The new Dr Dee opera, mentioned a few posts back, premiered at the weekend. It sounds wonderful:
Damon Albarn’s new fantasia – call it a masque or an opera, what does it matter? – devised in collaboration with Rufus Norris and others, is fresh, original and heartfelt. It has its shortcomings, but nothing that can’t be remedied when it transfers to the London Coliseum next summer. Already it is streets ahead of other rock-based composers’ attempts at music theatre.
Following a free but broadly linear narrative, it illustrates, celebrates and meditates on the life of the Elizabethan mathematician, geographer and philosopher John Dee – a possible source for the character of Prospero in The Tempest.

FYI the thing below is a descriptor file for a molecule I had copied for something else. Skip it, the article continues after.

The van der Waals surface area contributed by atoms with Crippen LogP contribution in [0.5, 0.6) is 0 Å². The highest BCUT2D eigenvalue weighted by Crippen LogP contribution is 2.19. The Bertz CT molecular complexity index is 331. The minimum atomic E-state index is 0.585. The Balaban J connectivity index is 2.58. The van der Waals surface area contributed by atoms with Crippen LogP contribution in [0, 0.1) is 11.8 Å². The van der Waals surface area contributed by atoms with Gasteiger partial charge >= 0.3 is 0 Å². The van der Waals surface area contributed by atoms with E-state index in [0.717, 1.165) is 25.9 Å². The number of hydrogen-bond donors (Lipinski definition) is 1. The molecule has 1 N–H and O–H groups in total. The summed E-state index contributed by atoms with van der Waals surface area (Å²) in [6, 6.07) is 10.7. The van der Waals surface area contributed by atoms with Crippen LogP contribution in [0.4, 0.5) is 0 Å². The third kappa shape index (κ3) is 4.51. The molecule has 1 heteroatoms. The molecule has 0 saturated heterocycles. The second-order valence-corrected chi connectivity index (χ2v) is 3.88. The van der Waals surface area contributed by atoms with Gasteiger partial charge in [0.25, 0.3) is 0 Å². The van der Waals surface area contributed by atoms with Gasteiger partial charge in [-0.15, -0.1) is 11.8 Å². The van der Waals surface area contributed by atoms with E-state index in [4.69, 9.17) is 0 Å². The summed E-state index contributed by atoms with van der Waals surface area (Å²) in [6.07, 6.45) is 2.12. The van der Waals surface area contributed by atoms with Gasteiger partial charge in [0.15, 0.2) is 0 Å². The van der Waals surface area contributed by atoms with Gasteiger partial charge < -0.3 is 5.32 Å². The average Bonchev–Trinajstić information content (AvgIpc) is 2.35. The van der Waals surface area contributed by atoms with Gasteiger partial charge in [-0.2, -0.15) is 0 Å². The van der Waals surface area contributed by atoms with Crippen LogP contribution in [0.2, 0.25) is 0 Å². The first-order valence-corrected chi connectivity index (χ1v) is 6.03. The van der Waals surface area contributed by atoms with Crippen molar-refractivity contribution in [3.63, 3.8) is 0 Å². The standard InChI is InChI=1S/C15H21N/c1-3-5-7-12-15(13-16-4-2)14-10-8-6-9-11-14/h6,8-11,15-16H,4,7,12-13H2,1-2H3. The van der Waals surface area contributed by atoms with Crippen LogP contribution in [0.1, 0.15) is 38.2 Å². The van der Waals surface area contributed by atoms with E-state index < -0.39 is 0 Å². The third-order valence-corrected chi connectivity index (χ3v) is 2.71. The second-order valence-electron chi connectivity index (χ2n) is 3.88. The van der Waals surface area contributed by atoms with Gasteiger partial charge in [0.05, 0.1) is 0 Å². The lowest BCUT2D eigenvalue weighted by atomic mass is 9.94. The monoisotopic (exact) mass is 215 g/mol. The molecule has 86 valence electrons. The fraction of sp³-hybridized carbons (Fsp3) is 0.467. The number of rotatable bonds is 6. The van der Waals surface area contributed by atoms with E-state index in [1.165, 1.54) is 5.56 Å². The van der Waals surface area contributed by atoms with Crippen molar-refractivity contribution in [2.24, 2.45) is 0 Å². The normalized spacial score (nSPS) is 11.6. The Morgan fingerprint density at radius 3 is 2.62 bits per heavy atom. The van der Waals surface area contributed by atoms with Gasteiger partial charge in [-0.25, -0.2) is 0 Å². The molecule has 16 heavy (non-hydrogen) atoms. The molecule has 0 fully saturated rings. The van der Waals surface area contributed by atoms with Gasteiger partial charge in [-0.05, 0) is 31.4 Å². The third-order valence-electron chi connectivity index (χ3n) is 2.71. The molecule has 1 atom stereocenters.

In the pit, a chamber orchestra plays; above the stage sits Albarn himself, with a consort of 16th-century instruments, plus African drummer and harp. In a series of interjections, charged with the melancholy of Dowland’s lute songs, Albarn provides choric commentary on the action, lamenting the loss of a spiritually rich England.